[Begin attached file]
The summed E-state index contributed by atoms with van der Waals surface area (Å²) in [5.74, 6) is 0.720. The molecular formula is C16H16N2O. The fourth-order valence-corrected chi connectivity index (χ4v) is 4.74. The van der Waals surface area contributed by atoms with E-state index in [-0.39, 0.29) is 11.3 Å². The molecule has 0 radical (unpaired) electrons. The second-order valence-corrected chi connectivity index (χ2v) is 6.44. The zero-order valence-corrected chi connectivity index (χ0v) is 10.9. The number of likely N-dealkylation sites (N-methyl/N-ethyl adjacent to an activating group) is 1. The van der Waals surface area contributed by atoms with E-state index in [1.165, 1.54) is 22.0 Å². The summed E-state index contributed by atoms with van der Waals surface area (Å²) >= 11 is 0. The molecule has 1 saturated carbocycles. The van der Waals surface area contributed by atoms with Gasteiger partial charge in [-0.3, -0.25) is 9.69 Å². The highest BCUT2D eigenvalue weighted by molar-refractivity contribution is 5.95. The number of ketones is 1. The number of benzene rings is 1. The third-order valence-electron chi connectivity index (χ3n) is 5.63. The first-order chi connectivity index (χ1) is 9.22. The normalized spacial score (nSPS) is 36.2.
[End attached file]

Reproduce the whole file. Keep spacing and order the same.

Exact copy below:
The summed E-state index contributed by atoms with van der Waals surface area (Å²) in [5.74, 6) is 0.720. The molecular formula is C16H16N2O. The fourth-order valence-corrected chi connectivity index (χ4v) is 4.74. The van der Waals surface area contributed by atoms with E-state index in [-0.39, 0.29) is 11.3 Å². The molecule has 0 radical (unpaired) electrons. The second-order valence-corrected chi connectivity index (χ2v) is 6.44. The zero-order valence-corrected chi connectivity index (χ0v) is 10.9. The number of likely N-dealkylation sites (N-methyl/N-ethyl adjacent to an activating group) is 1. The van der Waals surface area contributed by atoms with E-state index in [1.165, 1.54) is 22.0 Å². The summed E-state index contributed by atoms with van der Waals surface area (Å²) >= 11 is 0. The molecule has 1 saturated carbocycles. The van der Waals surface area contributed by atoms with Gasteiger partial charge in [-0.3, -0.25) is 9.69 Å². The highest BCUT2D eigenvalue weighted by molar-refractivity contribution is 5.95. The number of ketones is 1. The number of benzene rings is 1. The third-order valence-electron chi connectivity index (χ3n) is 5.63. The first-order chi connectivity index (χ1) is 9.22. The normalized spacial score (nSPS) is 36.2.